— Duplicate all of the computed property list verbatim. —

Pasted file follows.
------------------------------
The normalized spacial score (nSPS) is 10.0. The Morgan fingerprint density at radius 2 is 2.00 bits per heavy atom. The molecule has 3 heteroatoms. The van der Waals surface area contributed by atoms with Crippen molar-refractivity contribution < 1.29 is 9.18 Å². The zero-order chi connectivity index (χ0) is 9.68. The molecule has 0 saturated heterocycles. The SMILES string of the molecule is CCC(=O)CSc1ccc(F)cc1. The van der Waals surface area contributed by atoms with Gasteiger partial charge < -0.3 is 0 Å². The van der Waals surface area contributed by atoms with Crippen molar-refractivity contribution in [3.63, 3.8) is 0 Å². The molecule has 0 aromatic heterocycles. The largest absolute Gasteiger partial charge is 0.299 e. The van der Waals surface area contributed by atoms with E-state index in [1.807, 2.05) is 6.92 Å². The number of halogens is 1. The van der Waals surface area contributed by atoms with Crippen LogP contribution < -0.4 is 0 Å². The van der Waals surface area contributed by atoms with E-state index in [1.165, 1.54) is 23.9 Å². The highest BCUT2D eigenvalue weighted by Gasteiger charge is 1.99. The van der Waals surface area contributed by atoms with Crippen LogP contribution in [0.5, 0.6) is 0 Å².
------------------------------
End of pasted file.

The normalized spacial score (nSPS) is 10.0. The Morgan fingerprint density at radius 2 is 2.00 bits per heavy atom. The molecule has 3 heteroatoms. The van der Waals surface area contributed by atoms with Crippen molar-refractivity contribution < 1.29 is 9.18 Å². The zero-order chi connectivity index (χ0) is 9.68. The molecule has 0 saturated heterocycles. The SMILES string of the molecule is CCC(=O)CSc1ccc(F)cc1. The van der Waals surface area contributed by atoms with Gasteiger partial charge < -0.3 is 0 Å². The van der Waals surface area contributed by atoms with Crippen molar-refractivity contribution in [3.63, 3.8) is 0 Å². The molecule has 0 aromatic heterocycles. The largest absolute Gasteiger partial charge is 0.299 e. The van der Waals surface area contributed by atoms with E-state index in [1.807, 2.05) is 6.92 Å². The number of halogens is 1. The van der Waals surface area contributed by atoms with Crippen LogP contribution < -0.4 is 0 Å². The van der Waals surface area contributed by atoms with E-state index in [1.165, 1.54) is 23.9 Å². The highest BCUT2D eigenvalue weighted by Gasteiger charge is 1.99. The van der Waals surface area contributed by atoms with Crippen LogP contribution in [0.5, 0.6) is 0 Å².